façade

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Related to facade: façade

fa·çade

also fa·cade  (fə-säd′)
n.
1. The face of a building, especially the principal face.
2. An artificial or deceptive front: ideological slogans that were a façade for power struggles.

[French, from Italian facciata, from faccia, face, from Vulgar Latin *facia, from Latin faciēs; see dhē- in Indo-European roots.]

façade

(fəˈsɑːd; fæ-) or

facade

n
1. (Architecture) the face of a building, esp the main front
2. a front or outer appearance, esp a deceptive one
[C17: from French, from Italian facciata, from faccia face]

fa•cade

art at faceplate

or fa•çade

(fəˈsɑd, fæ-)

n.
1.
a. the front of a building, esp. an imposing or decorative one.
b. any side of a building facing a public way or space and finished accordingly.
2. a superficial appearance of something.
[1650–60; < French < Upper Italian faciada, Italian facciata, derivative of faccia face]
ThesaurusAntonymsRelated WordsSynonymsLegend:
Noun1.façade - the face or front of a buildingfacade - the face or front of a building  
front - the side that is seen or that goes first
frontispiece - an ornamental facade
2.facade - a showy misrepresentation intended to conceal something unpleasant
deception, misrepresentation, deceit - a misleading falsehood

façade

noun
1. front, face, exterior, frontage the façade of the building
2. show, front, appearance, mask, exterior, guise, pretence, veneer, semblance They hid the troubles plaguing their marriage behind a façade of family togetherness.

façade

also facade
noun
1. The forward outer surface of a building:
Architecture: frontispiece.
Translations
مَظْهَر خَدّاعواجِهَة مَبْنى
фасада
fasádaprůčelítvářnostvzhled
facadefrontydre
épülethomlokzatkülszín
外観正面
faţadă
pozlátka
cephesahte görünüşyüz

façade

[fəˈsɑːd] N (Archit) → fachada f (fig) → apariencia f

facade

façade [fəˈsɑːd] n
(= frontage) [building] → façade f
(= show, semblance) → façade f
a facade of unity → une façade unitaire

façade

n (lit, fig)Fassade f

façade

facade [fəˈsɑːd] n (Archit) → facciata (fig) → facciata, apparenza

façade

(fəˈsaːd) noun
1. the front of a building. the façade of the temple.
2. a pretended show. In spite of his bold façade, he was very frightened.
References in classic literature ?
I like Thornfield, its antiquity, its retirement, its old crow-trees and thorn-trees, its grey facade, and lines of dark windows reflecting that metal welkin: and yet how long have I abhorred the very thought of it, shunned it like a great plague-house?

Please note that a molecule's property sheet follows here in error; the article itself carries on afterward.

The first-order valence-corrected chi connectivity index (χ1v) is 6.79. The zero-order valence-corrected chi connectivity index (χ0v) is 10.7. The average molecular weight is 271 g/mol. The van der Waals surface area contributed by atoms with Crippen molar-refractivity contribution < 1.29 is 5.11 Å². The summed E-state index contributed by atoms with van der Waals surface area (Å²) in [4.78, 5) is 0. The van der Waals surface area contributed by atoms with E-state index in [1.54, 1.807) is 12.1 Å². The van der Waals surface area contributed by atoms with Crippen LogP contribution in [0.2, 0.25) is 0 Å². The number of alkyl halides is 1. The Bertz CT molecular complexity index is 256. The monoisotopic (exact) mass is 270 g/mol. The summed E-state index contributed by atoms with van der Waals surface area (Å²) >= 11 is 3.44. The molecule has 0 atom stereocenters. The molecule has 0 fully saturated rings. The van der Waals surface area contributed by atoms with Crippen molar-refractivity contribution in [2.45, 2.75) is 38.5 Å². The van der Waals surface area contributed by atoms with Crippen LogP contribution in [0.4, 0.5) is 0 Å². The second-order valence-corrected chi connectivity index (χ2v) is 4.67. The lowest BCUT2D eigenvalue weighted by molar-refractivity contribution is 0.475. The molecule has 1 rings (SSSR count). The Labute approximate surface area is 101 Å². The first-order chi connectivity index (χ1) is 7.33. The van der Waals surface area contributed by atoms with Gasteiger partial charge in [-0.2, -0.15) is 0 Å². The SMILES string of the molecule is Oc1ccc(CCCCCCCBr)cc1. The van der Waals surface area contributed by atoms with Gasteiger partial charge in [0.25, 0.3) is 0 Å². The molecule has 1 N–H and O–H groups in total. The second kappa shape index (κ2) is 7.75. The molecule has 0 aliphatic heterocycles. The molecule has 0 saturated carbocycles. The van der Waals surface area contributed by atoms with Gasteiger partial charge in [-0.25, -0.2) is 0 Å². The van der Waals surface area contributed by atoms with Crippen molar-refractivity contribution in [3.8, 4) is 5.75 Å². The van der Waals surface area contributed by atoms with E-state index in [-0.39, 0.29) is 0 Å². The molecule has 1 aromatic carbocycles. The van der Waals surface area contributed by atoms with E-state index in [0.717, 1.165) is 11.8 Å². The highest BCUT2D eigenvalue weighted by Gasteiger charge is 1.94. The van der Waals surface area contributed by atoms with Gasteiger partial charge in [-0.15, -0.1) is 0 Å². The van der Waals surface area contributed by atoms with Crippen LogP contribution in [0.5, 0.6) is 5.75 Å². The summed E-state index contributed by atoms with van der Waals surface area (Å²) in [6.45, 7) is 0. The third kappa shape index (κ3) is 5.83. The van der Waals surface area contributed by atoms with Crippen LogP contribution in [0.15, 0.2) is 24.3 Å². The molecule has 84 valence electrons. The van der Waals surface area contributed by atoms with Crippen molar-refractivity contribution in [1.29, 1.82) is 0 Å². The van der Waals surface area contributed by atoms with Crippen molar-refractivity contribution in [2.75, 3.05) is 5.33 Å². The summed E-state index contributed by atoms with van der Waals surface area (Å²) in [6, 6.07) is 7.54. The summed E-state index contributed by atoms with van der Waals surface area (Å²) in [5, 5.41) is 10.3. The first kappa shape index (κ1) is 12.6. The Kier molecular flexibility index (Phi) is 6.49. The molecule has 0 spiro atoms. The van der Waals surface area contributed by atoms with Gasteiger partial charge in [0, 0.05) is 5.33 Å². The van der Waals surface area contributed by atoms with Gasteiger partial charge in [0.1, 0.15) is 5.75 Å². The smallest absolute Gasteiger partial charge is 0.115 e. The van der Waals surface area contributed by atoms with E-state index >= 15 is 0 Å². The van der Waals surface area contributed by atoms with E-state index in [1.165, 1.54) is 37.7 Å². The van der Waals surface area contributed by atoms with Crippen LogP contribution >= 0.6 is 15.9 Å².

It was an apparition from that hidden life which lies, like a dark by-street, behind the goodly ornamented facade that meets the sunlight and the gaze of respectable admirers.
L'esquif aborde et me depose, Jetant son amarre au pilier, Devant une facade rose, Sur le marbre d'un escalier.
After following this path some way toward the main road to Paris, they came to another iron gate which led to the principal facade of the mysterious dwelling.
It was larger than the largest of the palaces or ruins I knew, and the facade had an Oriental look: the face of it having the lustre, as well as the pale-green tint, a kind of bluish-green, of a certain type of Chinese porcelain.
My brother noticed a pale grey smoke or haze rising among the houses in front of them, and veiling the white facade of a terrace beyond the road that appeared between the backs of the villas.
The balls might be heard peppering the facade of the Palais Royal, and one of them, passing under D'Artagnan's arm, entered and broke a mirror, in which Porthos was complacently admiring himself.
Newman thought it a queer way for rich people to live; his ideal of grandeur was a splendid facade diffusing its brilliancy outward too, irradiating hospitality.
For some reason it looked a very artificial lake; indeed, the whole scene was like a classical landscape with a touch of Watteau; the Palladian facade of the house pale in the moon, and the same silver touching the very pagan and naked marble nymph in the middle of the pond.
A shout seemed to shake the very facade of mansions and two stones flew, one breaking a window above the balcony.
But it gave them strength to drift into another Piazza, large and dusty, on the farther side of which rose a black-and-white facade of surpassing ugliness.
Thence the conductor ran straight to earth in an angle of the facade.